This study indicates that the milk yield, lipid metabolism, and oxidative status of Holstein cows are related to prepartum BCS and BCS loss during the transition period. Holstein cows with MBCS have better milk yield performance after calving whereas the animals with HestBCS suffer greater BCS loss and higher oxidative stress. Our data may provide some theoretical basis for improving the postpartum health and performance of dairy cows by adjusting prepartum BCS.


We certify that there is no conflict of interest with any financial organization regarding the material discussed in the manuscript.

Submitted Oct 30, 2018; Revised Jan 23, 2019;

Accepted Mar 22, 2019


The study was financially supported by Jilin Province Science and Technology Key Project (20160301003NY) and Jilin Province Feed Engineering and Technology Research Center (20170623075TC). The authors would like to thank Dr Yang Zhi Liu and Dr Zhe Sun for their helps during the submission.


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Wei Zhao (1,2), Xue Chen (1,2), Jun Xiao (2), Xiao Hui Chen (1), Xue Feng Zhang (1,2,3,4), Tao Wang (1,2,3,4), Yu Guo Zhen (1,2,3,4) *, and Gui Xin Qin (1,3,4) *

* Corresponding Authors:

Yu Guo Zhen

Tel: +86-431-8453-3231, Fax: +86-431-8453-2992, E-mail:

Gui Xin Qin Tel: +86-431-8453-3231, Fax: +86-431-8453-2992, E-mail:

(1) College of Animal Science and Technology, Jilin Agricultural University, Changchun 130118, China

(2) JLAU-Borui Dairy Science and Technology R&D Centre of Jilin Agricultural University, Changchun 130118, China

(3) Key Laboratory of Animal Production, Product Quality and Security, Ministry of Education, Jilin Agricultural University, Changchun 130118, China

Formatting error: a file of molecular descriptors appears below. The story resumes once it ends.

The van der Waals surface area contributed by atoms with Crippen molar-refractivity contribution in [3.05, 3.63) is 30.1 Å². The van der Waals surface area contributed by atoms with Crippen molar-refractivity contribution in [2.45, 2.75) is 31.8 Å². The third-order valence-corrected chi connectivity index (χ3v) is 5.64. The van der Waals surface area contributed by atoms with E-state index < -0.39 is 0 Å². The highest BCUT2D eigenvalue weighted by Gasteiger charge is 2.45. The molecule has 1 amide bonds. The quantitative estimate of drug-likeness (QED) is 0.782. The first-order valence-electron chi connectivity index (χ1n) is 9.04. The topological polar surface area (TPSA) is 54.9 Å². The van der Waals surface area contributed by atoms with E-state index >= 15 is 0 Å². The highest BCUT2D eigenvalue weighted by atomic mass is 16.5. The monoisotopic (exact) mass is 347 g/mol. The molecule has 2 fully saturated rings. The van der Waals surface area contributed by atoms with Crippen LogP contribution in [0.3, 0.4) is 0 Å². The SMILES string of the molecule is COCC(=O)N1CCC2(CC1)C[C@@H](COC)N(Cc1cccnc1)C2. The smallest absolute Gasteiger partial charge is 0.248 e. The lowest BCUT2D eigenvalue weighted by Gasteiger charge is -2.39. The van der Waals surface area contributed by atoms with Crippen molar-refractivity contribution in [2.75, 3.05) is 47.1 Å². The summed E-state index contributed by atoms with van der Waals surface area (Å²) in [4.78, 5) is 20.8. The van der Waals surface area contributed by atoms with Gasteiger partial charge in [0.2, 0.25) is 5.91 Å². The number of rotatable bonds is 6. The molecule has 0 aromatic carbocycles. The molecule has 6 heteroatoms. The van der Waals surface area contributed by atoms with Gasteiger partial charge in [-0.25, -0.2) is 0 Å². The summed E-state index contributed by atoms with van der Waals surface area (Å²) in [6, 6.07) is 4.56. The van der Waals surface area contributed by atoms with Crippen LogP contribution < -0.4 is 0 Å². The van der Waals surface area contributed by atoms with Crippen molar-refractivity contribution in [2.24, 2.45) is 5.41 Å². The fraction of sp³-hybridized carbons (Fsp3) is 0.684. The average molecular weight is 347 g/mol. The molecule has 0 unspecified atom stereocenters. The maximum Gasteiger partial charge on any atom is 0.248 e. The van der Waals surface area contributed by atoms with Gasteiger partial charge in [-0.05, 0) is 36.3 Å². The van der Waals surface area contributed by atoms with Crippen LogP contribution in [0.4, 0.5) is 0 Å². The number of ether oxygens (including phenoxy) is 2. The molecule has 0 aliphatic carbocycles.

(4) Key Laboratory of Animal Nutrition and Feed Science of Jilin Province, Jilin Agricultural University, Changchun 130118, China


Wei Zhao

Xue Chen

Jun Xiao

Xiao Hui Chen

Xue Feng Zhang

Tao Wang

Yu Guo Zhen

Gui Xin Qin

Caption: Figure 1. Average milking yield of Holstein cows after calving (0 to 100 days).

Caption: Figure 2. Body condition score of Holstein cows before calving, at calving, and after calving. a-d Means in the same row followed by different superscripts differ at p<0.05. The same letter or no letter indicates no significant difference.
Table 1. Ingredients (kg/head/d) and chemical composition (% of dry
matter) of the experimental diets

Items                      Far-off diet       Close-up diet
                         (-60 d to -22 d)   (-21 d to calving)

  Corn silage                  6.00               12.00
  Fermented rice straw         7.00                 --
  Alfalfa hay                   --                  --
  Wet distilled                 --                 3.00
    grain solubles
  Oat grass                    6.00                3.80
  Steam-flaked corn             --                  --
  Corn                          --                 1.40
  Urea                         0.04                0.05
  Soybean                      0.70                0.50
  Spouting corn bran           0.50                 --
  Soybean hull                 0.50                0.70
  Rapeseed meal                1.30                1.00
  Extruded soybean              --                  --
  Premix I (1)                 0.20                 --
  Premix II (2)                 --                 0.80
  Premix III (3)                --                  --
  Fat powder                    --
  Rumen bypass protein          --                 0.50
  Diamond V XPC                 --                0.025
  STA-CHOL                      --                0.056
  Rumen-protected               --                 0.02
  KHC[O.sub.3]                  --                  --
  Molasses                      --                  --
  Wet matter                  22.24               23.85
  Dry matter intake           13.40               13.10
Acid detergent                32.92               22.41
  NEl (Mcal/kg dry             1.33                1.50
    matter) (4)
  Neutral detergent           49.00               36.60